Monday, July 19, 2010
"Lots of people are dead, they're just not smart enough to fall over and decompose." Mary Burns
Frank Behr arrives at his friend, Aurelio's martial arts studio and finds that he's been murdered. Since Aurelio is so good in martial arts, Frank observes that it must have taken three men to do this.
Many people would walk away from a situation like this but Frank wants to find his friend's killer. As he begins searching, he's asked to look into the disappearance of two private investigators from one of the prestige agencies. At first, he declines but is old boss, Lt. Pomeroy, gets him to reconsider with the possibility of getting back on the job if he succeeds.
Frank is told that there are "pea-shake" houses where gambling takes place in low rent, condemned buildings in Indianapolis. Someone has been attempting to take over this action and are killing or beating the people who would be their competitors.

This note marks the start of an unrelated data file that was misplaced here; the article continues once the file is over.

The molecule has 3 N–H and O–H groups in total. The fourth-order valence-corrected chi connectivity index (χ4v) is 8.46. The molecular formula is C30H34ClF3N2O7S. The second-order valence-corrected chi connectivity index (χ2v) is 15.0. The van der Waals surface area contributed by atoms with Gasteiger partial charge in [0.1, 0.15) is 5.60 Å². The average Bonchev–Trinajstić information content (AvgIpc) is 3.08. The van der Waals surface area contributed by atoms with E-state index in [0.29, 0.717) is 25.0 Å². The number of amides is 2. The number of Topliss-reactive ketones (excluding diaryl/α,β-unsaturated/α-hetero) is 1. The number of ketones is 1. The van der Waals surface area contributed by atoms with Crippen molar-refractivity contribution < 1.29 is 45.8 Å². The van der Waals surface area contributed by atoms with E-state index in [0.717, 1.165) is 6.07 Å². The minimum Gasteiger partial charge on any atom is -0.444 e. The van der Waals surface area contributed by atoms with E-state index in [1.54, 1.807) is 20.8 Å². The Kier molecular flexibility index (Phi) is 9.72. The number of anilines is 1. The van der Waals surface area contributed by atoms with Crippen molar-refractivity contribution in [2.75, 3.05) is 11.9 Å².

As the tension mounts and hearts begin to beat faster, we follow Terry Schlegal and his three sons, together with a former con named Knute, as they plan to take over all of the pea-shake houses; according to Financial Gary, this would be worth tens of millions of dollars.
The novel moves with breakneck speed with plenty of action and violence throughout. The author knows how to write a thriller and captures the reader's attention, not letting go until the final page.
I enjoyed the story and the protagonist, Frank Behr, a mixture of strength, bravery and integrity, with just the right amount of tenderness. The Schlegel family were well described villains, unique in their madness and combined immorality.